As I hadn’t updated any passwords for a couple of days, I was rather intrigued to see who had sent the email, and I immediately  opened it.  It was from Apple to say I’d added an email as a rescue email to my Apple ID.

apple-email

Well that sounded wrong, so I clicked on the link to ‘Verify Now’ and was taken to a page that looked pretty legitimate.

apple-email-link

 

I thought I should see what was actually going on, so I logged in to my Apple ID using my previous password.  If I had been in any doubt, the fact that it accepted my out-of-date password made it very clear that this was a scam.

The site asked me to continue inputting my data.  At the top of the pages are my name and address details.  It’s also, for the first time, telling me that my account is suspended – always a hacker’s trick to get you worried and filling in information too quickly to think about what you’re actually doing.

apple-verify-1

Then the site starts to request credit card details and bank details …

apple-verify-2

And finally my date of birth so they can steal my identity, and a mobile number so that they can send me scam texts.

apple-verify-3

I know seven other people who received exactly the same email. And it’s just too easy to fall for, so any number of people could be waking up tomorrow with their identity stolen, and bank account and credit cards stripped of all money or credit.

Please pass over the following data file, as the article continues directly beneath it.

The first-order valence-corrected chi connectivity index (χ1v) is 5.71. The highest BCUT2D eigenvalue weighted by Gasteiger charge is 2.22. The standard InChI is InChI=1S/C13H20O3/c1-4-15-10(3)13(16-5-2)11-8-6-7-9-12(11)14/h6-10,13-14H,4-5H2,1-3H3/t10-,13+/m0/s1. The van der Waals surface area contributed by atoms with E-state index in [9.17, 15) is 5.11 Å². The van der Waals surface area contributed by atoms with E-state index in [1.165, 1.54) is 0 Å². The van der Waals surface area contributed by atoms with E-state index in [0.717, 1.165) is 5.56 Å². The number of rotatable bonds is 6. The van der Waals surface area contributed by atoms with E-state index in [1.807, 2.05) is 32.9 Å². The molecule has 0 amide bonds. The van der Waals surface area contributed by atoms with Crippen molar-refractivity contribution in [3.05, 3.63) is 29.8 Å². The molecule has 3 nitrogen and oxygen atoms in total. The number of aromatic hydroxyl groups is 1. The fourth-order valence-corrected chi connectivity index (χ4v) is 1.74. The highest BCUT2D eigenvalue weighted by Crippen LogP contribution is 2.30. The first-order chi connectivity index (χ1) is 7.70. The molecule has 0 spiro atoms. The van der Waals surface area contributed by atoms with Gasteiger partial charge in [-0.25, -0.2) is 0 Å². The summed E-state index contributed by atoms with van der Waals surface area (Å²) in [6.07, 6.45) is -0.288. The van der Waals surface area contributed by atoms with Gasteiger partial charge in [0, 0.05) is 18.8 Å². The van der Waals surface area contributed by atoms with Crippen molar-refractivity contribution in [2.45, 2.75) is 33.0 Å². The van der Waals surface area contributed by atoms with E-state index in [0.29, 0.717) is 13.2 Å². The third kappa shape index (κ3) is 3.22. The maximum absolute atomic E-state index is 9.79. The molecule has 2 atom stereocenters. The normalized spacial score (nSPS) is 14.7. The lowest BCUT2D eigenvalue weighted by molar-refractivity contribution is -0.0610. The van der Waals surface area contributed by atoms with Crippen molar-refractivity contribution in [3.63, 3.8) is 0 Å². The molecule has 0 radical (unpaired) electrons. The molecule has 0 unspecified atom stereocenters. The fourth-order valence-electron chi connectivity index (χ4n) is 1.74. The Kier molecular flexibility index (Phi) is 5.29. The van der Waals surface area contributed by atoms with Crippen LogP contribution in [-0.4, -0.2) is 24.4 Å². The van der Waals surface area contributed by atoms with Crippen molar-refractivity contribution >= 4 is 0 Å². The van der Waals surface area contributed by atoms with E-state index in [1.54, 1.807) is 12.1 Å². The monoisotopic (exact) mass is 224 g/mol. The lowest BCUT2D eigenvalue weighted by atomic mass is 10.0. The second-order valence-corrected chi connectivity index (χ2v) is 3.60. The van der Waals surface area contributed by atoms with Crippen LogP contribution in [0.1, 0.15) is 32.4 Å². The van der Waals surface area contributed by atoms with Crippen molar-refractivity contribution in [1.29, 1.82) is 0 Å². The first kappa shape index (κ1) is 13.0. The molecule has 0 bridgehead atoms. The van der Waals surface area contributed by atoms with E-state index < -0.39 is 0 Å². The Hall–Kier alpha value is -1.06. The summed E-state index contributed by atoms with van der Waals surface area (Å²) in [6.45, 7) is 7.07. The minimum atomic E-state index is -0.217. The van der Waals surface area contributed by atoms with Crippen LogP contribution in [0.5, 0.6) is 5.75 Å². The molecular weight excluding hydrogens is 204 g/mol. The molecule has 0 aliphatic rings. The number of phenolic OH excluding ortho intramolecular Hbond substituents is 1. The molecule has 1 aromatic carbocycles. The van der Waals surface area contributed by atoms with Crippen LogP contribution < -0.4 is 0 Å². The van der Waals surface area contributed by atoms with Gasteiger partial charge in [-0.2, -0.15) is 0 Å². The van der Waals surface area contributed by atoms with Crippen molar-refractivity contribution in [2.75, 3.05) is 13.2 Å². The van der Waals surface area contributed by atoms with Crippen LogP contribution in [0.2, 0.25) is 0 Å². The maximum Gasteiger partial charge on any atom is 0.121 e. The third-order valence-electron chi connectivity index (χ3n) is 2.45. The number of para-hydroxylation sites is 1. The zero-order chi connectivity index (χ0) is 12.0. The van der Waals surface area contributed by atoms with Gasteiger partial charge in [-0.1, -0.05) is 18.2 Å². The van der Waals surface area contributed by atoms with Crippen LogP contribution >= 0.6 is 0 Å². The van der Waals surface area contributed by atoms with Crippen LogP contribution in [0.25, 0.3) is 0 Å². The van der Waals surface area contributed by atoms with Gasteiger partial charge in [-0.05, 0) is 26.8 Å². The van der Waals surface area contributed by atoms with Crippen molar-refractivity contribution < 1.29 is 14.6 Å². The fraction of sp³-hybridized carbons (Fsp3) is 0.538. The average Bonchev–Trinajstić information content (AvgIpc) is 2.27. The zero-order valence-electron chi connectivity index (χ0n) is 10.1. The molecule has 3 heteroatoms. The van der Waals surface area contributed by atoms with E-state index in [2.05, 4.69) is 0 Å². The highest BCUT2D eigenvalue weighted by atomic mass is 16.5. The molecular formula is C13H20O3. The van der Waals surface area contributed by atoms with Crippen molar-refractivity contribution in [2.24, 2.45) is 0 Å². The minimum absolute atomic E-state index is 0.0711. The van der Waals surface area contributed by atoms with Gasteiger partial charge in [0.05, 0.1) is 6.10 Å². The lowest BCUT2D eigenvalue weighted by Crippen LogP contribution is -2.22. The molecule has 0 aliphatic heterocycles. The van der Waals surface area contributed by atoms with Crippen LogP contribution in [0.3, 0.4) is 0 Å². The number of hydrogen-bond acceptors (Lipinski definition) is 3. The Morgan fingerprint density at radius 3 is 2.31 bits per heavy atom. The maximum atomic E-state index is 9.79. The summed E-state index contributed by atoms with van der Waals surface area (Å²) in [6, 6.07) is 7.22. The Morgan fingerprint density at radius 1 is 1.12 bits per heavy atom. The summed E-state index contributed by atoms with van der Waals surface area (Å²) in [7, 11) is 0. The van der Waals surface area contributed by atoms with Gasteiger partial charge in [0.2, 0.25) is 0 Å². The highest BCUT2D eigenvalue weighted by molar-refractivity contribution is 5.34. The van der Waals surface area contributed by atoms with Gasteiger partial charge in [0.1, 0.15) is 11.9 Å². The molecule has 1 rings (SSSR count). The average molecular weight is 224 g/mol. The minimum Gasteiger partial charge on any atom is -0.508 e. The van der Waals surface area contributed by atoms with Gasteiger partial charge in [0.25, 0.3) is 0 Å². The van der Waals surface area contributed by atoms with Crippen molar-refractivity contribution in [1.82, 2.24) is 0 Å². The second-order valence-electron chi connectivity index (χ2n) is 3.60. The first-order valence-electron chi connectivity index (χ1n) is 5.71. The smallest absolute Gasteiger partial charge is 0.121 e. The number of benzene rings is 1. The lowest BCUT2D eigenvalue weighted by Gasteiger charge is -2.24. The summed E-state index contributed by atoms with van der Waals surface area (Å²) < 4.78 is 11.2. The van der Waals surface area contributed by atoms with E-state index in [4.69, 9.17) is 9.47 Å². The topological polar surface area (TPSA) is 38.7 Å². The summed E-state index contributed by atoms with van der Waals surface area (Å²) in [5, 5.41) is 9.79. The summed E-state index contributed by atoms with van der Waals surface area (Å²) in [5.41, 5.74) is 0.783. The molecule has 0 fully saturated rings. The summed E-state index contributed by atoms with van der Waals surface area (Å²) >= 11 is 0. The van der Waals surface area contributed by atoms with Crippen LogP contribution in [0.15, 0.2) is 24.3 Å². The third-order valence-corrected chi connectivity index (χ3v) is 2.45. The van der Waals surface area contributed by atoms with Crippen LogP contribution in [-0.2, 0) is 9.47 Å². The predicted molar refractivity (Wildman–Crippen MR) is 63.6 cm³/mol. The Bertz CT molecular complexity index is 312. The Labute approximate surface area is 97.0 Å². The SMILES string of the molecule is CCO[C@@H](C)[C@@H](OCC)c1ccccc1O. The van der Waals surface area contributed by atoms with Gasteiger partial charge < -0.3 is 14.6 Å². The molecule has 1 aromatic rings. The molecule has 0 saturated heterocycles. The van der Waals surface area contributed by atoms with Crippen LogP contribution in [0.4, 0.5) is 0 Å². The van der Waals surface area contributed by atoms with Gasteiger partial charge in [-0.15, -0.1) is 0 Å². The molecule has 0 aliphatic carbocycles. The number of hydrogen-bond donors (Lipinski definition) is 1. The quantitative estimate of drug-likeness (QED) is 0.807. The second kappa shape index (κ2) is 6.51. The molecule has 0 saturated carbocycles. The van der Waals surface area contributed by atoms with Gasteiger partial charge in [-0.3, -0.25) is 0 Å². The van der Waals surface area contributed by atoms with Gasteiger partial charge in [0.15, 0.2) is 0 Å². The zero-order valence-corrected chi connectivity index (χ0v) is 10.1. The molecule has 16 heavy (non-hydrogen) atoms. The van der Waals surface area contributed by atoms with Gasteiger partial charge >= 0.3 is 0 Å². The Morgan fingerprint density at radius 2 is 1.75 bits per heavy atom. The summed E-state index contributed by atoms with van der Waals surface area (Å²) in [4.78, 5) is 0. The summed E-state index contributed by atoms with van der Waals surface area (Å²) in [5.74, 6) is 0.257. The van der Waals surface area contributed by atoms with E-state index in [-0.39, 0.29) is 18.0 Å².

With that in mind, here are some things to look out for in phishy (see what I did there) emails:

  1. Check the email address the email came from! If it looks wrong – it probably is!
  2. Hover your mouse over the links in the email to see where they take you. If this email had really been Apple it would have gone to an https:\\ address, at apple.co.uk
  3. Check grammatical errors in the text of the letter

Now if you do fall for an email as well executed as this, and if I’m completely honest, I’m shocked at how close to a real Apple email and website they looked, make sure you notify your bank and credit card companies immediately.  Change all of your passwords as soon as possible because if you use the same log in combination for any other accounts those could be targeted next.

Christmas has always been a time for giving.  Now it’s become the prime time for taking.

charlotte-seymour-2016

 

Written by Charlotte Seymour, 22nd December 2016